Are losing theirs and blaming it on you,
    If you can trust yourself when all men doubt you,
    But make allowance for their doubting too;
    If you can wait and not be tired by waiting,
    Or being lied about, don't deal in lies,
    Or being hated, don't give way to hating,
    And yet don't look too good, nor talk too wise:

    If you can dream - and not make dreams your master;
    If you can think - and not make thoughts your aim;
    If you can meet with Triumph and Disaster
    And treat those two impostors just the same;
    If you can bear to hear the truth you've spoken
    Twisted by knaves to make a trap for fools,
    Or watch the things you gave your life to, broken,
    And stoop and build 'em up with worn-out tools:

    If you can make one heap of all your winnings
    And risk it on one turn of pitch-and-toss,
    And lose, and start again at your beginnings
    And never breathe a word about your loss;
    If you can force your heart and nerve and sinew
    To serve your turn long after they are gone,
    And so hold on when there is nothing in you
    Except the Will which says to them: 'Hold on!'

    If you can talk with crowds and keep your virtue,
    Or walk with Kings - nor lose the common touch,
    If neither foes nor loving friends can hurt you,
    If all men count with you, but none too much;
    If you can fill the unforgiving minute
    With sixty seconds' worth of distance run,
    Yours is the Earth and everything that's in it,
    And - which is more - you'll be a Man, my son!


    Reading © Classic Poetry Aloud, 2007.

    • 1 min
    618. December by Dollie Radford

    618. December by Dollie Radford

    Dollie Radford read by Classic Poetry Aloud

    www.classicpoetryaloud.com
    Twitter: @classicpoetry
    Facebook: www.facebook.com/poetryaloud

    Giving voice to the poetry of the past.

    ---------------------------------------

    December
    by Dollie Radford (1858 – 1920)


    No gardener need go far to find
    The Christmas rose,
    The fairest of the flowers that mark
    The sweet Year's close:
    Nor be in quest of places where
    The hollies grow,
    Nor seek for sacred trees that hold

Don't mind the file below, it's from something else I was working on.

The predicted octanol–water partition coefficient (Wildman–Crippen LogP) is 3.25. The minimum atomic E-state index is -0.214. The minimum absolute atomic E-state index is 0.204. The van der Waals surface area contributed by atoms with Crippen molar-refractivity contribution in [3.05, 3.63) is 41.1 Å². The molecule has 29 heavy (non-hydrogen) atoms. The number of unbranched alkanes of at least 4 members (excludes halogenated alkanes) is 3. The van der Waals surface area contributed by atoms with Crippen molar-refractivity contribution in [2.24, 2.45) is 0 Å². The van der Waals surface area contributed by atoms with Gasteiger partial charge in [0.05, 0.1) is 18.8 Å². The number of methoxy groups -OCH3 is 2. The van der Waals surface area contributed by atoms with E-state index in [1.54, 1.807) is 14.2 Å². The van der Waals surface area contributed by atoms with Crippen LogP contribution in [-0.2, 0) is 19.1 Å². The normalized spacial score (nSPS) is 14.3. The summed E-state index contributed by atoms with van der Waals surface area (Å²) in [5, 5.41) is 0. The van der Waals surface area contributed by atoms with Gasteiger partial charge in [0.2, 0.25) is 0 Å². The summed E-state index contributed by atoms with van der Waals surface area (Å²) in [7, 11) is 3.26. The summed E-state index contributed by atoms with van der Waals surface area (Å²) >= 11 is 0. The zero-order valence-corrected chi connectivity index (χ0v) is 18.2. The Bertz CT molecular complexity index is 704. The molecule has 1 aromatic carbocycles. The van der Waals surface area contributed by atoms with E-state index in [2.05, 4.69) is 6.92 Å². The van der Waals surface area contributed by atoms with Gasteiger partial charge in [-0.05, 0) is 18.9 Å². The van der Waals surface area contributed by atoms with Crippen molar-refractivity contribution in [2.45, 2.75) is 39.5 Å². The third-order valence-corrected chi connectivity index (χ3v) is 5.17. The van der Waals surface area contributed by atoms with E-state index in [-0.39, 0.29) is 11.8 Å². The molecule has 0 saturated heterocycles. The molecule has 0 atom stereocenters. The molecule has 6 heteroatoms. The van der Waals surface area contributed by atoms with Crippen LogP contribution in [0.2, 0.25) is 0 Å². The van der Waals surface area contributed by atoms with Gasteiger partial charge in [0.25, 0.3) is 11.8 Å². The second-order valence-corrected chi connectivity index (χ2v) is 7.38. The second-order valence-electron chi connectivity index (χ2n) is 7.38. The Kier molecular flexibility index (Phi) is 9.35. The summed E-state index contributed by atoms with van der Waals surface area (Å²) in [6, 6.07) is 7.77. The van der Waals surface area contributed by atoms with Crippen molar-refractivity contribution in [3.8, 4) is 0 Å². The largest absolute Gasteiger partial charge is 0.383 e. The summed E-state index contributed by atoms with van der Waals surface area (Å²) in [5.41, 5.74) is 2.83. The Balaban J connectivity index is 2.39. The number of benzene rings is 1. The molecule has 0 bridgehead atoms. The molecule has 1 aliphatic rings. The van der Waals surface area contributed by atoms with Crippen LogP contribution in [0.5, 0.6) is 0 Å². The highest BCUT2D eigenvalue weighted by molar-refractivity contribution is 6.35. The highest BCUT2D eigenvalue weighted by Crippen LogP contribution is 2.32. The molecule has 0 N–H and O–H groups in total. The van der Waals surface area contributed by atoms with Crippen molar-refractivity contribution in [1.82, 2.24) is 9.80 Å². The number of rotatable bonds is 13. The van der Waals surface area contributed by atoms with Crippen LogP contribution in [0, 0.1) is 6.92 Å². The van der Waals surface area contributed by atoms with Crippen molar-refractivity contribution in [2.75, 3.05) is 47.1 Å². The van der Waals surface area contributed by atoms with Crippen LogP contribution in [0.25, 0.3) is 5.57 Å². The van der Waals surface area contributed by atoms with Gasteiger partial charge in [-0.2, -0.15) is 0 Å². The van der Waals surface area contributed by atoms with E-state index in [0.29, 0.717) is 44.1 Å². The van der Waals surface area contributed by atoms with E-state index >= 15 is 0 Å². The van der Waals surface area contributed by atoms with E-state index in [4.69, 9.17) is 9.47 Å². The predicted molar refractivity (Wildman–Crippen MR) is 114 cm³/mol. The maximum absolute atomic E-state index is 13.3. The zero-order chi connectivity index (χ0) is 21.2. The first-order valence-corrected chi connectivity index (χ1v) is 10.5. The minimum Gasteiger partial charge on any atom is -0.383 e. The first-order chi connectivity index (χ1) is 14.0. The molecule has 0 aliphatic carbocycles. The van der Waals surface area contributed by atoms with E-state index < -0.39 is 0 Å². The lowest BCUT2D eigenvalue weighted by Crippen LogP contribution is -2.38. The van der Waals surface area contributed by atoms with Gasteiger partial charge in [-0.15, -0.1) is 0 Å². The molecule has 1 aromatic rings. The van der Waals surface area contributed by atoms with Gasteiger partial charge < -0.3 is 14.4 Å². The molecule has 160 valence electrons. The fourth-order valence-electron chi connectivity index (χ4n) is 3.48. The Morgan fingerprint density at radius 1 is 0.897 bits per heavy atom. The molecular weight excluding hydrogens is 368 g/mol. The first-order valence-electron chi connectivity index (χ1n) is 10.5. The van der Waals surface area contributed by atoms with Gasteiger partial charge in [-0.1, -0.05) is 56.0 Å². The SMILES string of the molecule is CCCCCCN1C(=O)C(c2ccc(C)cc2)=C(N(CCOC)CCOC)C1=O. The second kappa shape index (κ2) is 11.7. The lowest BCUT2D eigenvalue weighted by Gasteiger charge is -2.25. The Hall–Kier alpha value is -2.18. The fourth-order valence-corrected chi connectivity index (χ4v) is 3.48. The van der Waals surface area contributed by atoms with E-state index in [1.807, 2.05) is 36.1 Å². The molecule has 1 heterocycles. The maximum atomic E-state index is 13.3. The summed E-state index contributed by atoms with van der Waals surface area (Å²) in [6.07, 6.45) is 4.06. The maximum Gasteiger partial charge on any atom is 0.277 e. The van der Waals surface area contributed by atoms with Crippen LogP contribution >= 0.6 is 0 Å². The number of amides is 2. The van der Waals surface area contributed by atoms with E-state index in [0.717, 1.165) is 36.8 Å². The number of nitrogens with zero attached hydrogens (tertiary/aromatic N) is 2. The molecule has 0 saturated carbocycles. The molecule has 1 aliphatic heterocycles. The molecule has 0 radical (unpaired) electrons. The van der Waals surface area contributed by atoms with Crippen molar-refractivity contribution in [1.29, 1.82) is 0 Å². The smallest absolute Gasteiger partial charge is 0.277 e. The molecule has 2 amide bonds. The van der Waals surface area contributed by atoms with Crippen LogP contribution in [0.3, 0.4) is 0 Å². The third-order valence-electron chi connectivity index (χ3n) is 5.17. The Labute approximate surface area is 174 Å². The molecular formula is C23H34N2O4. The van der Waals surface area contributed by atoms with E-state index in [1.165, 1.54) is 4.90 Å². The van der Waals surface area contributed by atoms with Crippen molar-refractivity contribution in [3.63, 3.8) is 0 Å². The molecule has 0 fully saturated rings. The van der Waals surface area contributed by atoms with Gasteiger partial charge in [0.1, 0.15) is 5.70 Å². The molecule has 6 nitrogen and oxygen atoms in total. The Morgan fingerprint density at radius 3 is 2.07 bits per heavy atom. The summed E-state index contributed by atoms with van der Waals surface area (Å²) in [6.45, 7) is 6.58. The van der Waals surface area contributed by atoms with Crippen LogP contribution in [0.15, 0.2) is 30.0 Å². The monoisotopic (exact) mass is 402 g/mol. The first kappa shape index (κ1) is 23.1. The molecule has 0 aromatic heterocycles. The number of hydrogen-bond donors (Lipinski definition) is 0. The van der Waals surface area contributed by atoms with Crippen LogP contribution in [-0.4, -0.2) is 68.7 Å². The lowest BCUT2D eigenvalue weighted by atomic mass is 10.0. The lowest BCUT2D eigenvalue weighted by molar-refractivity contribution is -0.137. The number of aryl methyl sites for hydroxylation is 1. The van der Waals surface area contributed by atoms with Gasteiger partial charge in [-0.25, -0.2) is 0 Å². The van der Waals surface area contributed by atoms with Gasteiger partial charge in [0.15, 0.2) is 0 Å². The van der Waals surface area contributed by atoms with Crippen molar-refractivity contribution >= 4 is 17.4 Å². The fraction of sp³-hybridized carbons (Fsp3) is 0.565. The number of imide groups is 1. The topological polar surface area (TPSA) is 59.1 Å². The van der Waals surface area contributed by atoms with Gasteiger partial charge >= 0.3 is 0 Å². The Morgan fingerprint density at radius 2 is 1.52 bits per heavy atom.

The mistletoe.
    All kindly tended gardens love
    December days,
    And spread their latest riches out
    In winter's praise.
    But every gardener's work this month
    Must surely be
    To choose a very beautiful
    Big Christmas tree,
    And see it through the open door
    In triumph ride,
    To reign a glorious reign within
    At Christmas-tide.


    Reading © Classic Poetry Aloud 2009

    • 1 min
    617. The Arrow and the Song by Henry Wadsworth Longfellow

    617. The Arrow and the Song by Henry Wadsworth Longfellow

    Henry Wadsworth Longfellow read by Classic Poetry Aloud

    www.classicpoetryaloud.com
    Twitter: @classicpoetry
    Facebook: www.facebook.com/poetryaloud

    Giving voice to the poetry of the past.

    --------------------------------------------

    The Arrow and the Song
    by Henry Wadsworth Longfellow (1807 – 1882)

    I shot an arrow into the air,
    It fell to earth, I knew not where;
    For, so swiftly it flew, the sight
    Could not follow it in its flight.

    I breathed a song into the air,
    It fell to earth, I knew not where;
    For who has sight so keen and strong
    That it can follow the flight of song?

    Long, long afterward, in an oak
    I found the arrow, still unbroke;
    And the song, from beginning to end,
    I found again in the heart of a friend.



    Reading © Classic Poetry Aloud, 2008.

    • 53 sec
    616. Sonnet 18 by William Shakespeare

    616. Sonnet 18 by William Shakespeare

    William Shakespeare read by Classic Poetry Aloud

    www.classicpoetryaloud.com
    Twitter: @classicpoetry
    Facebook: www.facebook.com/poetryaloud

    Giving voice to the poetry of the past.

    ---------------------------------------------------

    Sonnet 18
    by William Shakespeare (1564-1616)

    Shall I compare thee to a summer's day?
    Thou art more lovely and more temperate:
    Rough winds do shake the darling buds of May,
    And summer's lease hath all too short a date:
    Sometime too hot the eye of heaven shines,
    And often is his gold complexion dimm'd;
    And every fair from fair sometime declines,
    By chance, or nature's changing course, untrimm'd;
    But thy eternal summer shall not fade,
    Nor lose possession of that fair thou owest;
    Nor shall Death brag thou wander'st in his shade,
    When in eternal lines to time thou growest;
    So long as men can breathe, or eyes can see,
    So long lives this, and this gives life to thee.


    Reading © Classic Poetry Aloud, 2007.

    • 1 min

Customer Reviews

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continuous readings

wish it would jump to next reading automatically.... it’s a hassle to connect with each 1 min read each time

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Can't listen to it...

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Thank you!